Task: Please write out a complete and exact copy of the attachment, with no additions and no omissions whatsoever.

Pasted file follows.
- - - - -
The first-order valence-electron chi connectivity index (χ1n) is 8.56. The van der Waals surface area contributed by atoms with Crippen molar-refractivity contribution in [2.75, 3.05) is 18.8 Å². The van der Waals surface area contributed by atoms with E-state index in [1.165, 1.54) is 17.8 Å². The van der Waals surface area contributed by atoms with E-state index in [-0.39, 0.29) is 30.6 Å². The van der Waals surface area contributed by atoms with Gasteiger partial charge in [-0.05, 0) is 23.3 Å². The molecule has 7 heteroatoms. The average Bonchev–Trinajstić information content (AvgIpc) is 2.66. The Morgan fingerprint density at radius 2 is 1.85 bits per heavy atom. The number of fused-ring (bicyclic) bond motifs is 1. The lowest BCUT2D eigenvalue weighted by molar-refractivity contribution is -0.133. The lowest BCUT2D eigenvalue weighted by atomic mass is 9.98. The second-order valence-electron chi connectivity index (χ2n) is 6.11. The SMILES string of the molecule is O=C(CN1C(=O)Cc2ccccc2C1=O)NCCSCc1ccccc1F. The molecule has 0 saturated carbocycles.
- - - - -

The first-order valence-electron chi connectivity index (χ1n) is 8.56. The van der Waals surface area contributed by atoms with Crippen molar-refractivity contribution in [2.75, 3.05) is 18.8 Å². The van der Waals surface area contributed by atoms with E-state index in [1.165, 1.54) is 17.8 Å². The van der Waals surface area contributed by atoms with E-state index in [-0.39, 0.29) is 30.6 Å². The van der Waals surface area contributed by atoms with Gasteiger partial charge in [-0.05, 0) is 23.3 Å². The molecule has 7 heteroatoms. The average Bonchev–Trinajstić information content (AvgIpc) is 2.66. The Morgan fingerprint density at radius 2 is 1.85 bits per heavy atom. The number of fused-ring (bicyclic) bond motifs is 1. The lowest BCUT2D eigenvalue weighted by molar-refractivity contribution is -0.133. The lowest BCUT2D eigenvalue weighted by atomic mass is 9.98. The second-order valence-electron chi connectivity index (χ2n) is 6.11. The SMILES string of the molecule is O=C(CN1C(=O)Cc2ccccc2C1=O)NCCSCc1ccccc1F. The molecule has 0 saturated carbocycles.